Anna Blessmann selected exhibitions and projects

Artist Anna Blessmann and graphic designer Peter Saville (aka Anna+ Peter) met each other in 2001 in Berlin, became a couple and have made art together ever since. This is usually one of the the first things that one hears about the couple’s practice. This is also undoubtedly a spot-on example of how the producer’s life is inextricably entwined with artistic production, i.e. the fact that they are a couple shapes their practice and defines it as collaborative. But the strength of their work goes well beyond the couple-also-in-life condition. Meeting each other at an exhibition opening might be equally important as personal trivia, since it points to their consideration of relationality (in the art world).

Swing Project 3, the third and perhaps the smallest part of the homonymous series, is a one-room show that faithfully enacts “the chiasm of the sensual and the social”, which has been previously discussed in relation to the couple’s practice. The design input is apparent as the installations of Swing Project 3 seek to be interactive and to raise issues of usability, yet, apparently, only to thwart the functional and elevate the relational. Viewers are urged to touch and fondle furry, coulourful structures that seem to just seek caressing. Leaning Works (prototype) comprises two soft structures that can be used for comfortably resting one’s back when leaning on the wall (while standing and chatting at the opening, a glass of wine in hand). Swatch Chain is a set of phrases like ‘strap-on pop-art’, ‘don’t you wish it were you?’, ‘Nice piece of art 7’ and ‘The Part of Me in Storage’ written on perspex pieces and readable only if one touches and opens, in a way, the hanging structure.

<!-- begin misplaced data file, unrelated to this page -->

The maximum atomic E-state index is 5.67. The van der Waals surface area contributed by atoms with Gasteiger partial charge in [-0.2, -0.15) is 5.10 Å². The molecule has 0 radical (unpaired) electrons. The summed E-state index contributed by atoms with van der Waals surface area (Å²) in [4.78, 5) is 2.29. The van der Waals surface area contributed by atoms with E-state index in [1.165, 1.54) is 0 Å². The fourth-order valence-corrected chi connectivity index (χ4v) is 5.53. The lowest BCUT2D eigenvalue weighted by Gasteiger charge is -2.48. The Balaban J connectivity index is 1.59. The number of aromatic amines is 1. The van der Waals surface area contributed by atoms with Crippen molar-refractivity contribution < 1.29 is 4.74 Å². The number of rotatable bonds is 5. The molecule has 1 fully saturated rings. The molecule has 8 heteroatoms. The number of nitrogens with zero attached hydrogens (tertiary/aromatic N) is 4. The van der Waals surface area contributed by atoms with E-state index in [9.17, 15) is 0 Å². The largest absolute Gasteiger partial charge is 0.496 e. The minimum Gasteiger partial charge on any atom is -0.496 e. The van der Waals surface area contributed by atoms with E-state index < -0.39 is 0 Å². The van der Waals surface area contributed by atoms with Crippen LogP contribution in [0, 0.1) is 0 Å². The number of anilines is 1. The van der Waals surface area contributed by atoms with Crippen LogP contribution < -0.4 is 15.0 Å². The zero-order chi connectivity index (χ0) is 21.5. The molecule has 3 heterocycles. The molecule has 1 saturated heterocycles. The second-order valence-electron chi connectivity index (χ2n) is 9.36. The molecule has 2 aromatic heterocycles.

What distinguishes Anna + Peter’s work is this subtle urging of sensual gestures that can generate interaction and participation. The subtleness prevents participation from being forced, almost to the point that the works could be misread as installations to just look at without touching, especially if one is ignorant of the overall context. Successfully, though, not quiet to that point.

Angeliki Roussou (For South as a State of Mind)

Photos: Andy Keate

Working with materials and forms that lend themselves to physical contact, to being touched, to being in touch with the body, the works explicitly address the viewer as the user, and further the work is completed only when it is engaging the viewer/user in interaction.

Courtesy of the artist and Cabinet, London.

Motion image: Marcus Werner Hed

Copyright Anna Blessmann